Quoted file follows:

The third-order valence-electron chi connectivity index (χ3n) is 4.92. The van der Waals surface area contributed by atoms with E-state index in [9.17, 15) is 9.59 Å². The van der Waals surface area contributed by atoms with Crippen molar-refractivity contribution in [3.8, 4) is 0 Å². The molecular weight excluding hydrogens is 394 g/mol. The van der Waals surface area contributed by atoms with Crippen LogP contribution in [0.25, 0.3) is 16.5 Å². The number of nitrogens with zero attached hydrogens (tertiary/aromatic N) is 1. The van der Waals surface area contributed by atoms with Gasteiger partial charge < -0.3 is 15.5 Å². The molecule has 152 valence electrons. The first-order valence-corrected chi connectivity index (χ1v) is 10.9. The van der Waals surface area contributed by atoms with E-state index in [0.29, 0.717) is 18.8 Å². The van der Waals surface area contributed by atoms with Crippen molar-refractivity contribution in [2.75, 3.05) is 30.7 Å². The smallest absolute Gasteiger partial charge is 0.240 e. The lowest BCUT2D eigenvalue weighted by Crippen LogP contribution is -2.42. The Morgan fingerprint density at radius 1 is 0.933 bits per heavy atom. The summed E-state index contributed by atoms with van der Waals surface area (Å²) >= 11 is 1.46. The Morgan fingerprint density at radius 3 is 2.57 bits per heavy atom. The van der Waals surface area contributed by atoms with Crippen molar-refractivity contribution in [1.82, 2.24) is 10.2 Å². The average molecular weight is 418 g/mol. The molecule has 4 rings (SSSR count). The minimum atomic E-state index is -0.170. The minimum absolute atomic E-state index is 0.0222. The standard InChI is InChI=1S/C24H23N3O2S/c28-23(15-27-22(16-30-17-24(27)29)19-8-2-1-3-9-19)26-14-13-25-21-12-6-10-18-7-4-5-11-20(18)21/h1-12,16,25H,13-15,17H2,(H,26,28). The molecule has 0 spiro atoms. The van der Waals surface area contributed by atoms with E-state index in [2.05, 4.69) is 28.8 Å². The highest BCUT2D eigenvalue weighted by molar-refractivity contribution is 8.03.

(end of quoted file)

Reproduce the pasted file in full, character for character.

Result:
The third-order valence-electron chi connectivity index (χ3n) is 4.92. The van der Waals surface area contributed by atoms with E-state index in [9.17, 15) is 9.59 Å². The van der Waals surface area contributed by atoms with Crippen molar-refractivity contribution in [3.8, 4) is 0 Å². The molecular weight excluding hydrogens is 394 g/mol. The van der Waals surface area contributed by atoms with Crippen LogP contribution in [0.25, 0.3) is 16.5 Å². The number of nitrogens with zero attached hydrogens (tertiary/aromatic N) is 1. The van der Waals surface area contributed by atoms with Gasteiger partial charge < -0.3 is 15.5 Å². The molecule has 152 valence electrons. The first-order valence-corrected chi connectivity index (χ1v) is 10.9. The van der Waals surface area contributed by atoms with E-state index in [0.29, 0.717) is 18.8 Å². The van der Waals surface area contributed by atoms with Crippen molar-refractivity contribution in [2.75, 3.05) is 30.7 Å². The smallest absolute Gasteiger partial charge is 0.240 e. The lowest BCUT2D eigenvalue weighted by Crippen LogP contribution is -2.42. The Morgan fingerprint density at radius 1 is 0.933 bits per heavy atom. The summed E-state index contributed by atoms with van der Waals surface area (Å²) >= 11 is 1.46. The Morgan fingerprint density at radius 3 is 2.57 bits per heavy atom. The van der Waals surface area contributed by atoms with Crippen molar-refractivity contribution in [1.82, 2.24) is 10.2 Å². The average molecular weight is 418 g/mol. The molecule has 4 rings (SSSR count). The minimum atomic E-state index is -0.170. The minimum absolute atomic E-state index is 0.0222. The standard InChI is InChI=1S/C24H23N3O2S/c28-23(15-27-22(16-30-17-24(27)29)19-8-2-1-3-9-19)26-14-13-25-21-12-6-10-18-7-4-5-11-20(18)21/h1-12,16,25H,13-15,17H2,(H,26,28). The molecule has 0 spiro atoms. The van der Waals surface area contributed by atoms with E-state index in [2.05, 4.69) is 28.8 Å². The highest BCUT2D eigenvalue weighted by molar-refractivity contribution is 8.03.